I love discovering new record sources that I can research in for my ancestors. As an archivist, I get very excited when a patron walks in to donate records to the archives because I never know just what wonderful records they are handing over to us.
|Lyle Family Records Donation, Houston County, TN. Archives|
There is a relatively new type of record source that is being archived in many of our archives and libraries. This record source is called "born digital" records.
"Born Digital" refers to materials and records that originate in a digital form. Most often this term is used in relation to digital libraries and archives and digital preservation. These types of records, most of the time, were never in a paper format but were produced originally in a digital format and saved as such.
Some types of records that are considered "born digital" are:
Digital Photographs: Many archives accept donations of digital photographs and have compiled a database of such photographs that is either on their website or available at the archives on in-house computers.
|Digital Photograph of CCC Group Donated to Houston County, TN. Archives|
Digital Documents: More and more documents of all kinds are being produced digitally. Many local county offices such as the Register of Deeds and County Court Clerk have done away with paper forms and records and do everything digitally. These born digital records will eventually make their way to the county archives.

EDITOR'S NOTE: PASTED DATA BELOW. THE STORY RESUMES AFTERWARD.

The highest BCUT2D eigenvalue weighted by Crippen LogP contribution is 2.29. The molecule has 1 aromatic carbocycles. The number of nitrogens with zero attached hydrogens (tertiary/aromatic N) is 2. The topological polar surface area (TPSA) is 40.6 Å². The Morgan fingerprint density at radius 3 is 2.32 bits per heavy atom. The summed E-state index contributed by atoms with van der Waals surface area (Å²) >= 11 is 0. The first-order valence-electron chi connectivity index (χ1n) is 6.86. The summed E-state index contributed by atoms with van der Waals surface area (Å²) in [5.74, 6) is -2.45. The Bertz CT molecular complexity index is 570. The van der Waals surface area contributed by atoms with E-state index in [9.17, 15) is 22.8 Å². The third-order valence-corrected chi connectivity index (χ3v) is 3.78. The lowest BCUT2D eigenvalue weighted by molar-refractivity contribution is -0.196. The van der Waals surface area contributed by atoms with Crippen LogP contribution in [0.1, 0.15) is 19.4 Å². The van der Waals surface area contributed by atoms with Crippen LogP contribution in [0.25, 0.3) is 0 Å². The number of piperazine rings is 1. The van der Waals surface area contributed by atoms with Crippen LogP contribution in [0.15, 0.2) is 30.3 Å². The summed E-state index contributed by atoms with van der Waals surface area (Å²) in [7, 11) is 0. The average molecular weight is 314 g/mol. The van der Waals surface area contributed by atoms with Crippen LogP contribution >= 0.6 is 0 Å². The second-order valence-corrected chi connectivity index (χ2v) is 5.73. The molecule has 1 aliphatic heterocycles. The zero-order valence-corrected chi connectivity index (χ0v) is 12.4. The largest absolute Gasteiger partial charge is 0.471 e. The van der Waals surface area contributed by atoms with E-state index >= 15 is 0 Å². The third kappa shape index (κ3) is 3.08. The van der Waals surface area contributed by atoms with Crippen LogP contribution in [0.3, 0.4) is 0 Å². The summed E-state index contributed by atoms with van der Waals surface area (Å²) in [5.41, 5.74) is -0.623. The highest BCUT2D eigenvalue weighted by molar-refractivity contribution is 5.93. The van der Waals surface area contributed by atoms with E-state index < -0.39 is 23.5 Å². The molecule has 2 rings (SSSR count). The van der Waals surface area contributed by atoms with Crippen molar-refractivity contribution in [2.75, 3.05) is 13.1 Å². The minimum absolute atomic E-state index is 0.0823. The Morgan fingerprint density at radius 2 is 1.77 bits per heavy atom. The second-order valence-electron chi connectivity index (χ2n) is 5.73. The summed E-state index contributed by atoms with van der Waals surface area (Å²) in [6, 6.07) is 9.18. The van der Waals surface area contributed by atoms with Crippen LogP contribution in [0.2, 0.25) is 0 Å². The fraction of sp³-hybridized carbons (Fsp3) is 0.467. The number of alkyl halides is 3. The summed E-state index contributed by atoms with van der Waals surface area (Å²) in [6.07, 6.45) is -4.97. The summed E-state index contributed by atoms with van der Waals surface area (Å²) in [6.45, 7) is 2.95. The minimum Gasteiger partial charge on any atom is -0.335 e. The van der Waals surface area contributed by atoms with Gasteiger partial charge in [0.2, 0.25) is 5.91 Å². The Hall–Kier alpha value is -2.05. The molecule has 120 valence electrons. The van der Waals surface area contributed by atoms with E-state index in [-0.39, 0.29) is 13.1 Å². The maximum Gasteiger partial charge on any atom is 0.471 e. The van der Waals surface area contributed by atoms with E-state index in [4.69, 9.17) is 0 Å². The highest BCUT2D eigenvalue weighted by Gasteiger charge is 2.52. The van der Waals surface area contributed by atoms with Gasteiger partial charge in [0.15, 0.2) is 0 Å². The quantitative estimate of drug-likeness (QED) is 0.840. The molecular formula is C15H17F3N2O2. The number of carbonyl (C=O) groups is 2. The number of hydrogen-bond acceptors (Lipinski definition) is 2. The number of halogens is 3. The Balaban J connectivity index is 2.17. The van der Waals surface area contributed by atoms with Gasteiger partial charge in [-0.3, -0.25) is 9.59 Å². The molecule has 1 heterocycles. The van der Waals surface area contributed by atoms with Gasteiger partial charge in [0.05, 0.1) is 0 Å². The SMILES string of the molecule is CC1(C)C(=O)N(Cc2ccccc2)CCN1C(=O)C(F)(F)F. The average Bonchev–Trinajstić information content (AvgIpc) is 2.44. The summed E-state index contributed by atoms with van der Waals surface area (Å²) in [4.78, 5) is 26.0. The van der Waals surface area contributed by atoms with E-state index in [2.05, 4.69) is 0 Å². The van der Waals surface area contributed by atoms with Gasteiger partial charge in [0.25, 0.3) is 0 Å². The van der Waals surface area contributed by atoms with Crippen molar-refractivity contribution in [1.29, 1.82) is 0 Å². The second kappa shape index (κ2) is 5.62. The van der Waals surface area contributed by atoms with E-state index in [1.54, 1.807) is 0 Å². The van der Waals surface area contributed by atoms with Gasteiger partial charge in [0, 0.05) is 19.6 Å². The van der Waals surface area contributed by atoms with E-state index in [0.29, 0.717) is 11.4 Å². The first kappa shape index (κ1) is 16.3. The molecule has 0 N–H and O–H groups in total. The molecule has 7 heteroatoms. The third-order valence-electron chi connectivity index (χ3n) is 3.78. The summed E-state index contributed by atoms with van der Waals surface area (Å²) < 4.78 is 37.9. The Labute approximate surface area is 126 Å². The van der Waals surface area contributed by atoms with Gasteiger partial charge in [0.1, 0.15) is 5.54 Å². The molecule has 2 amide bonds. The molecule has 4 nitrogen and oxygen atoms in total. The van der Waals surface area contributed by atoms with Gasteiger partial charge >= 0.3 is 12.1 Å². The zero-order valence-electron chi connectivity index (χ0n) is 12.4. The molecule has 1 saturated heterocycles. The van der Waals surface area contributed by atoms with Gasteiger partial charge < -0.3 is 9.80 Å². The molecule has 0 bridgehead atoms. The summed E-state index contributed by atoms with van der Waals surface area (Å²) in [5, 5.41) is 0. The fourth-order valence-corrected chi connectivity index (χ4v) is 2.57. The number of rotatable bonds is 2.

Digital Manuscripts: Archives are now receiving personal paper donations that include records and documents that are digital. Just think of all the downloaded records you have in your genealogy database that are not on paper. Well, archives are now receiving the very same type digital records in donated personal paper donations.
|Digitized Newspaper Clipping Donated to Houston County, TN. Archives|
So, how does a genealogist find these born digital records? A few libraries and archives have put them online on their website. But most of them have them at the facility on in-house computers that you can only access at the facility. Some archives do have an index of what is available on their website and the genealogist can contact the archives and make a records request.
The most important step a genealogist can take is to talk to the archives where you think born digital records could be located. Ask them what they have available for research. Many archivists are ready to be of help and tell you about their records collections. When making a records request, it is very important to be as specific as possible with your request. If the request is too vague or sounds like "I want everything for the Smith family", you may be asked to be more specific.
Born digital records is something that is going to become more and more prevalent in our archives and libraries. Knowing what these records are and how to find them is something every genealogist should keep in mind.
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